Loss of cytoplasmic basic fibroblast growth factor from physiologically wounded myofibers of normal and dystrophic muscle

M. S.F. Clarke, R. Khakee, P. L. McNeil

Research output: Contribution to journalArticle

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Using muscle as an in vivo model system, we have tested the hypothesis that basic fibroblast growth factor is released from a cytoplasmic storage site into the extracellular environment via diffusion through survivable, mechanically-induced plasma membrane disruptions. Normal and dystrophic (mdx) mouse muscle were studied. Strong immunostaining for bFGF was detected in the cytoplasm of myofibers of uninjured muscle fixed in situ by perfusion. By contrast, myofibers did not stain cytoplasmically for bFGF after suffering lethal disruptions of their plasma membranes caused by freezing and thawing followed by sectioning. Sub-lethal, transient disruptions of myofiber plasma membranes - termed plasma membrane 'wounds' - were shown to be induced by needle puncture or exercise of muscle. Quantitative image analysis revealed that these wounded fibers contained significantly reduced levels of bFGF. Dystrophic exercised and unexercised muscle was found to possess an ~6-fold higher proportion of wounded myofibers than does normal muscle under equivalent conditions. Release of bFGF at a rate that is a direct function of the frequency of myofiber wounding may explain in part how a muscle adjusts its growth to meet changing mechanical demand as well as the pathological hypertrophy characteristic of certain stages of muscular dystrophy.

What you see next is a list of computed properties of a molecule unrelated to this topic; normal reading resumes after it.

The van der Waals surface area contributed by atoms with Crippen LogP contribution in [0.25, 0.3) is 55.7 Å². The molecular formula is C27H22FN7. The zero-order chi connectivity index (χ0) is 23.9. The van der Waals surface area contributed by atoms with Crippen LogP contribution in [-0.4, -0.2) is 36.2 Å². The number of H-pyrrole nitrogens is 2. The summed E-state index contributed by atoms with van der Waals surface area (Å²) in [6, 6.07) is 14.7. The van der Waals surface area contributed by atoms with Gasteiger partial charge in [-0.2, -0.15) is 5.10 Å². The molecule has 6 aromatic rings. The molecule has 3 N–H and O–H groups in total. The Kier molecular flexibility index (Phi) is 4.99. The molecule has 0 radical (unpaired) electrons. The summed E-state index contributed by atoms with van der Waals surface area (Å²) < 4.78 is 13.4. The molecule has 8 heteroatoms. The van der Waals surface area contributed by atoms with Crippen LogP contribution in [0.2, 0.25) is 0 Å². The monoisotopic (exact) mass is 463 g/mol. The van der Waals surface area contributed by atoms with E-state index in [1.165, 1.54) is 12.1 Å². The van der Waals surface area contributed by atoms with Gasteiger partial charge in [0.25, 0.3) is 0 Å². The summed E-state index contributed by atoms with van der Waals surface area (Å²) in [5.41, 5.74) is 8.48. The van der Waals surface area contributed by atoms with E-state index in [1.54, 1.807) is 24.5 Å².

Original languageEnglish (US)
Pages (from-to)121-133
Number of pages13
JournalJournal of Cell Science
Issue number1
StatePublished - Jan 1 1993



  • Dystrophic muscle
  • Muscle
  • Myofibers
  • Wounded myofibers
  • bFGF

ASJC Scopus subject areas

  • Cell Biology

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